Kevin Andrews, our Minister for Social Services and member of the Credlin led Star Chamber, has announced a brave new initiative.
“A TRIAL that offers $200 marriage counselling vouchers should be rolled out permanently because it will save taxpayers millions of dollars and more than pay for itself by avoiding expensive divorces, according to the federal minister in charge.”
The trial will cost $20 million initially though Mr Andrews is calling for its expansion before the trial even begins. He quotes a report from 1998 (seriously is that the most recent data you could find to support your argument?) that calculated that the cost of divorce was about $6 billion a year.
“I imagine it is higher than that now and that figure is consistent with studies in the USA, UK and Canada about the cost of divorce.
So we are talking about something that costs many billions of dollars a year that – if you just do a simple calculation, about 50,000-55,000 divorces a year – that means that each divorce is costing over $100,000.
So we would only have to prevent 200 divorces or 200 people deciding not to get married because they worked out beforehand they weren’t suitable for each other …
This is a very modest investment in trying to tackle what is a huge cost to the community but … more significantly the huge cost in terms of personal trauma.”
As the state does not pay for your divorce, quoting how much they cost and how the scheme would pay for itself is completely illogical.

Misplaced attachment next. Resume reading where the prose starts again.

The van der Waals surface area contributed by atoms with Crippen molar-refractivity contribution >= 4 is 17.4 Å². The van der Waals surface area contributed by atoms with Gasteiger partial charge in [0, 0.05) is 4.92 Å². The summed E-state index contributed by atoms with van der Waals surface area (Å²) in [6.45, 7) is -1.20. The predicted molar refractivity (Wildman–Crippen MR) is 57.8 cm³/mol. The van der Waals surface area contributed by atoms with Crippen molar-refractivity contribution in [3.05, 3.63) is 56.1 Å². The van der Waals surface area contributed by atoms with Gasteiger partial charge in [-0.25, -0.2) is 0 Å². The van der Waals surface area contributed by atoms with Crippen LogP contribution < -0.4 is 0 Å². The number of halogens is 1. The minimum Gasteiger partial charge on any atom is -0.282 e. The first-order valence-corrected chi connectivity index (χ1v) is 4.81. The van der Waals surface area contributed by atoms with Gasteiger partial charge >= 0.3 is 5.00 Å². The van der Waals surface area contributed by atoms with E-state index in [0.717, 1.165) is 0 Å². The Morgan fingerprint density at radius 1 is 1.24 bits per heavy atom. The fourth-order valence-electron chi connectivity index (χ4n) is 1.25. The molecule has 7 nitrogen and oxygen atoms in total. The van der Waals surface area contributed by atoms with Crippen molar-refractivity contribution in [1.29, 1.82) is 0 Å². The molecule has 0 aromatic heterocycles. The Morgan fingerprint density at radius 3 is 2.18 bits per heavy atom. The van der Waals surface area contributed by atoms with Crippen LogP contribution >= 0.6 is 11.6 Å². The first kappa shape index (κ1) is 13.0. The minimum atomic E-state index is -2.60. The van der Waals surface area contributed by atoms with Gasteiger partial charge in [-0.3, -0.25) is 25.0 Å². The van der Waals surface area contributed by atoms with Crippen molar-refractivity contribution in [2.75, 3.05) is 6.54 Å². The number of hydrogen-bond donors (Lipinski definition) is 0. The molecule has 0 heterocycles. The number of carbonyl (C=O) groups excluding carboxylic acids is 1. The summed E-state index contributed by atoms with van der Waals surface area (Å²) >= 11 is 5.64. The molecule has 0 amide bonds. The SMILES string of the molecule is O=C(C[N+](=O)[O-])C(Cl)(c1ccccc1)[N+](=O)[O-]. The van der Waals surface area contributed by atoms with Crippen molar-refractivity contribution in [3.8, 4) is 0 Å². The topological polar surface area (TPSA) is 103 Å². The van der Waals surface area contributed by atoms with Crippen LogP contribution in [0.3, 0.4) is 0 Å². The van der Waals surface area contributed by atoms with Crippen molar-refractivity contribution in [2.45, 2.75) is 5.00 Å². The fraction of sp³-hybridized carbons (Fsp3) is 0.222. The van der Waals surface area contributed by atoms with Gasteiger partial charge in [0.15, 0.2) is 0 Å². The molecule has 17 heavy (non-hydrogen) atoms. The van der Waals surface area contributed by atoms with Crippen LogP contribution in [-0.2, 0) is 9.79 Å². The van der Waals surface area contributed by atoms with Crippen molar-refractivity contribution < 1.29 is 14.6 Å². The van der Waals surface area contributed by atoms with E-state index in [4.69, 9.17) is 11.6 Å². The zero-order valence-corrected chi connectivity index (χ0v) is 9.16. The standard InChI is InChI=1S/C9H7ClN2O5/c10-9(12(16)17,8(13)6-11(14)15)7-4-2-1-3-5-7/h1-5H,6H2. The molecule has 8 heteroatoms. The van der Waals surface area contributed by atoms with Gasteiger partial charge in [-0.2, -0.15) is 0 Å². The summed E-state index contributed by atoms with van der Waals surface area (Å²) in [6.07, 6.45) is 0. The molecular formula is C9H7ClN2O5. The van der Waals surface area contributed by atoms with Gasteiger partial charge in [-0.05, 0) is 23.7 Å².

Rather than “imagining”, a quick check showed that divorce is down, and has been for a while.
From 2007-2011 the rate per 1000 people has stayed around 2.2 and 2.3. This is down from 2.9 in 1996, and very far down from the biggest peak of 4.9 in 1976 after the Family Law Act 1975 came into effect.
Mr Andrews suggests that these vouchers will help some people decide not to get married. So who are they offered to? Anyone who is wondering if they should get married? The age that people get divorced has increased dramatically with a 7.4% increase from 1990 to 2011 in divorces after 20 years of marriage. Will the vouchers be offered to all married and defacto couples?
He went on to say
“We know for example that many former partners, and it’s unfortunately more often women than men, end up much worse off as a result of divorce, many end up in poverty that affects children. So there are huge costs that actually flow from divorce and family breakdown which means the state is involved, so if the state’s involved at the end of this process my argument is, well, perhaps with some modest involvement earlier on with some prevention and early intervention we can actually get a better outcome.”
And what is the cost to society of domestic violence? What is the cost to well-being of staying in an unsatisfactory relationship?
And how can you feign interest in people in poverty when you are telling us welfare has to be reined in, that you can’t afford to increase Newstart, that single parents and people with disabilities should go get one of those many jobs floating around.
How many families end up in poverty and divorce due to gambling and yet you are dismantling the Poker Machine reform laws. You say government shouldn’t intervene here but are happy to spend hundreds of millions encouraging people to stay with their partners.
The Australian Christian Lobby’s Managing Director Lyle Shelton said it was unclear how the Coalition would tackle the problem gambling issue with the power of the clubs lobby and state government addiction to gambling revenue.
Mr Andrews appears to be promoting the views expressed by his leader Tony Abbott
“If we’re honest, most of us would accept that a bad boss is a little bit like a bad father or a bad husband. Not withstanding all his or her faults, you find that he tends to do more good than harm.”